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For some reason it appears that most DCC modellers always choose the no.1 end of a double ended locomotive to be the "default forwards" when using DCC - is there a good reason for this, apart from the defaults for DCC ready or factory fitted DCC loco's ?

Personally, about half of my diesel & electric fleet "default forwards" from the no.2 end (which also has the crew), although these are mostly loco's that have been "hard wired". Law of averages dictate that a fair numbers of the prototype are driving from the no.2 end at any time.

Maybe, it's easier to see which way the loco is actually going to go before you move away - not a problem for those whose locos have lights.

Just wondering.
 

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It's a good idea to choose a standard and the stick to it, especially if you have a lots of locos and/or guest operators.

In my case all my locos are steam, so it's easy to decide which end is the front. Despite that, at least one "DCC Ready" loco went the wrong way, after initial installation of a decoder using the installed socket. Obviously the DCC socket had been wired up the wrong way.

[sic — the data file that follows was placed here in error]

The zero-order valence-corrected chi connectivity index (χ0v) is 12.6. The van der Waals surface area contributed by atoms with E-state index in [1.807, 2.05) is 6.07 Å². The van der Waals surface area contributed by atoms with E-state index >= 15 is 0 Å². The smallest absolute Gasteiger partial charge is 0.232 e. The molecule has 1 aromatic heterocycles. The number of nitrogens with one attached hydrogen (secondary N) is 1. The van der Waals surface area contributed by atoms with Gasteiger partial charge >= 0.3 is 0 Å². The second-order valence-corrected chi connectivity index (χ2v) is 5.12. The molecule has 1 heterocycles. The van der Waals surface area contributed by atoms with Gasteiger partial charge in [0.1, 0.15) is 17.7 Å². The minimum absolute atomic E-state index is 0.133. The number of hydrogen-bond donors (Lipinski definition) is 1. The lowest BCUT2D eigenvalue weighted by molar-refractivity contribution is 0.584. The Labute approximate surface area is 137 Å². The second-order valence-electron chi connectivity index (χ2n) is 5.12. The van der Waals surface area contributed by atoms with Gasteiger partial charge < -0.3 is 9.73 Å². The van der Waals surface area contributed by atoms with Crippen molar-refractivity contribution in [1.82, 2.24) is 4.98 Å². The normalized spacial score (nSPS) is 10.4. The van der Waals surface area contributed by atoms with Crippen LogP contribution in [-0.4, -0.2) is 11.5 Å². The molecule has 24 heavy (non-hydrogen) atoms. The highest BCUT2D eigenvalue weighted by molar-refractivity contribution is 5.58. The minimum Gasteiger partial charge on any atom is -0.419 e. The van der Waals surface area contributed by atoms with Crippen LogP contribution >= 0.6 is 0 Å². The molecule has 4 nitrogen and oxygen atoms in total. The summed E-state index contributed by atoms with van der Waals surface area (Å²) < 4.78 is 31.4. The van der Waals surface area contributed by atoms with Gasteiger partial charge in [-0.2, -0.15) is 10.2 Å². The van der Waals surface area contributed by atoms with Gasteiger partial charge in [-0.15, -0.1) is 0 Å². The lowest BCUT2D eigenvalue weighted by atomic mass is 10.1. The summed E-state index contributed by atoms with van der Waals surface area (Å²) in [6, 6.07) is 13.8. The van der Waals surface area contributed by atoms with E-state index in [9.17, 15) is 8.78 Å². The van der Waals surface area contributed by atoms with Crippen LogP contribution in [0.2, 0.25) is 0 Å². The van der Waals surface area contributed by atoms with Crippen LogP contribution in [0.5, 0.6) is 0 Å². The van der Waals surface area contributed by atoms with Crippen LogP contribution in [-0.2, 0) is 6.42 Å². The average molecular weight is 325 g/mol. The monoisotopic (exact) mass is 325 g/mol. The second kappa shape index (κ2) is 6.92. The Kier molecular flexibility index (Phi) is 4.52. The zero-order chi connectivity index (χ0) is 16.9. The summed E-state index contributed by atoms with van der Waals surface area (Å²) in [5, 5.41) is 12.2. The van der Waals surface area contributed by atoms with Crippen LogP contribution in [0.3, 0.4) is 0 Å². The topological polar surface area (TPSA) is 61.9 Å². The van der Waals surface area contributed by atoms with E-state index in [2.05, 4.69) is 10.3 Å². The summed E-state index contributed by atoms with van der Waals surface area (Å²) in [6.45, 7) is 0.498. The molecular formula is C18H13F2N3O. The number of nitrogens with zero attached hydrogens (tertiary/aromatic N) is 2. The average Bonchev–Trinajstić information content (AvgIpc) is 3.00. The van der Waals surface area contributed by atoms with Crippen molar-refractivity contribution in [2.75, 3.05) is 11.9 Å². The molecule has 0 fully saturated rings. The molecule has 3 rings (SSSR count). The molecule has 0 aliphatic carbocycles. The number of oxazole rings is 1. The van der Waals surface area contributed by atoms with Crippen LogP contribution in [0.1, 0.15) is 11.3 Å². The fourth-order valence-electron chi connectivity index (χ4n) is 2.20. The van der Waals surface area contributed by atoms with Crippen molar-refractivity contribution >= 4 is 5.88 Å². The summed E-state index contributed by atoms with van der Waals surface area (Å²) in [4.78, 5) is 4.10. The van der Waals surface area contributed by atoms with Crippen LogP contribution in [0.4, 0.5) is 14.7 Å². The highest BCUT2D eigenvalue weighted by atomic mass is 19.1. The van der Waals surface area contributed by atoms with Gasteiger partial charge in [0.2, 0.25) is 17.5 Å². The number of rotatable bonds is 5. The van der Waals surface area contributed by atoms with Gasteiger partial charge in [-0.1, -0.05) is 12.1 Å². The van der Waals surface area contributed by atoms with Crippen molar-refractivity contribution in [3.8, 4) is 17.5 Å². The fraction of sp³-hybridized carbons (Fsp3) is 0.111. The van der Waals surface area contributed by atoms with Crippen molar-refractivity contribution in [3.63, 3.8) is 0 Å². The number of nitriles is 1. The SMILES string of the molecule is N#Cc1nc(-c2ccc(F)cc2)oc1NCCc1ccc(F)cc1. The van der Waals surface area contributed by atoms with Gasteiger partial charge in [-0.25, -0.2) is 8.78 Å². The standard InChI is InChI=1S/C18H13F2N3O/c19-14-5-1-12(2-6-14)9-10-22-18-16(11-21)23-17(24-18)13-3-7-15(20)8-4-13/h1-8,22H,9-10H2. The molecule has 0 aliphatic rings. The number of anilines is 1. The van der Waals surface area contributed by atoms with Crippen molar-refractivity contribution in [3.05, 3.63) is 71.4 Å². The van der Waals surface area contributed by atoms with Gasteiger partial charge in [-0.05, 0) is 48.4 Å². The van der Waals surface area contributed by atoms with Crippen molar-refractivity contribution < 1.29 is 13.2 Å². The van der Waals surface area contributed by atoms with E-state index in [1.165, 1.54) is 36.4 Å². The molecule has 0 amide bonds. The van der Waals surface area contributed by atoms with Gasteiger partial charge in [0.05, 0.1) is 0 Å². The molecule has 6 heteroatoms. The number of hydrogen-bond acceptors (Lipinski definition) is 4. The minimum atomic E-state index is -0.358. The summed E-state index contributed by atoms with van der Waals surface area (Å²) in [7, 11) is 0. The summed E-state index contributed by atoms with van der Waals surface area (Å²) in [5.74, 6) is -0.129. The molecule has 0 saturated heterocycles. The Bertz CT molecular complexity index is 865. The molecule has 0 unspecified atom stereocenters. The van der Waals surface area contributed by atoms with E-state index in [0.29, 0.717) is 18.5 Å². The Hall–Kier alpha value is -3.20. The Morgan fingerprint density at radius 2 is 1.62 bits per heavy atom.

I only had to change a setting in CV29 and it worked correctly. That's one of the advantanges of DCC. You don't have to re-solder the connections if you, or the manufacturer, make a mistake

Regards
John Russell
Vienna, Austria
 

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I have been thinking about this for a few days and have come to the conclusion that, having studied numerous photos of diesels and electrics, that it is common practice to run either way round. I have even found photos of class 33's running double headed with the number 1 ends together.

On my fleet I have altered my 33's so that I have varied the leading ends. My Warships, on the other hand, appear to be symmetrical so it doesn't matter which way round they operate.

Finally, don't forget that diesels and electrics are designed to be driven from either end, that's why all the turntables were removed in the 60's.

Regards

John.
 
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